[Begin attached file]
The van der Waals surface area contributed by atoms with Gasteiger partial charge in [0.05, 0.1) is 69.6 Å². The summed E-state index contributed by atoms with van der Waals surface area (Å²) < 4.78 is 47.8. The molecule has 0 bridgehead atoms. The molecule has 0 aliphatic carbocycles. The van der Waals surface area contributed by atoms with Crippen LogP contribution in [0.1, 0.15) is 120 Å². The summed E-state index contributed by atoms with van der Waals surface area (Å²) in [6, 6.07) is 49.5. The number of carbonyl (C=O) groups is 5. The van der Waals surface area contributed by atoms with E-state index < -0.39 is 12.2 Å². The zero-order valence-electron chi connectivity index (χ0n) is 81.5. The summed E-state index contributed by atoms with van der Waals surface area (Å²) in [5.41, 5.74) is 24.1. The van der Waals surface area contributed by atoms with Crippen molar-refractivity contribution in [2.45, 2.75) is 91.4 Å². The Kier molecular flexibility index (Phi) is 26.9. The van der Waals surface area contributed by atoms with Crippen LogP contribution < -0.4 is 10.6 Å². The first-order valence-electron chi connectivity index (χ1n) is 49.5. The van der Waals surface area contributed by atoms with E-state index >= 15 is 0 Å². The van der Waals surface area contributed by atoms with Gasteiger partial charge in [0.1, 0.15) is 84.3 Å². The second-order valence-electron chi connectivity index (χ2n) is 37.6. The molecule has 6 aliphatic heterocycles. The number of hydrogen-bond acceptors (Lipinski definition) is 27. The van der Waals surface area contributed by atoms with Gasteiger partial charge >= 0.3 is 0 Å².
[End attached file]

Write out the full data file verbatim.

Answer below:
The van der Waals surface area contributed by atoms with Gasteiger partial charge in [0.05, 0.1) is 69.6 Å². The summed E-state index contributed by atoms with van der Waals surface area (Å²) < 4.78 is 47.8. The molecule has 0 bridgehead atoms. The molecule has 0 aliphatic carbocycles. The van der Waals surface area contributed by atoms with Crippen LogP contribution in [0.1, 0.15) is 120 Å². The summed E-state index contributed by atoms with van der Waals surface area (Å²) in [6, 6.07) is 49.5. The number of carbonyl (C=O) groups is 5. The van der Waals surface area contributed by atoms with E-state index < -0.39 is 12.2 Å². The zero-order valence-electron chi connectivity index (χ0n) is 81.5. The summed E-state index contributed by atoms with van der Waals surface area (Å²) in [5.41, 5.74) is 24.1. The van der Waals surface area contributed by atoms with Crippen molar-refractivity contribution in [2.45, 2.75) is 91.4 Å². The Kier molecular flexibility index (Phi) is 26.9. The van der Waals surface area contributed by atoms with Crippen LogP contribution < -0.4 is 10.6 Å². The first-order valence-electron chi connectivity index (χ1n) is 49.5. The van der Waals surface area contributed by atoms with E-state index >= 15 is 0 Å². The van der Waals surface area contributed by atoms with Gasteiger partial charge in [0.1, 0.15) is 84.3 Å². The second-order valence-electron chi connectivity index (χ2n) is 37.6. The molecule has 6 aliphatic heterocycles. The number of hydrogen-bond acceptors (Lipinski definition) is 27. The van der Waals surface area contributed by atoms with Gasteiger partial charge >= 0.3 is 0 Å².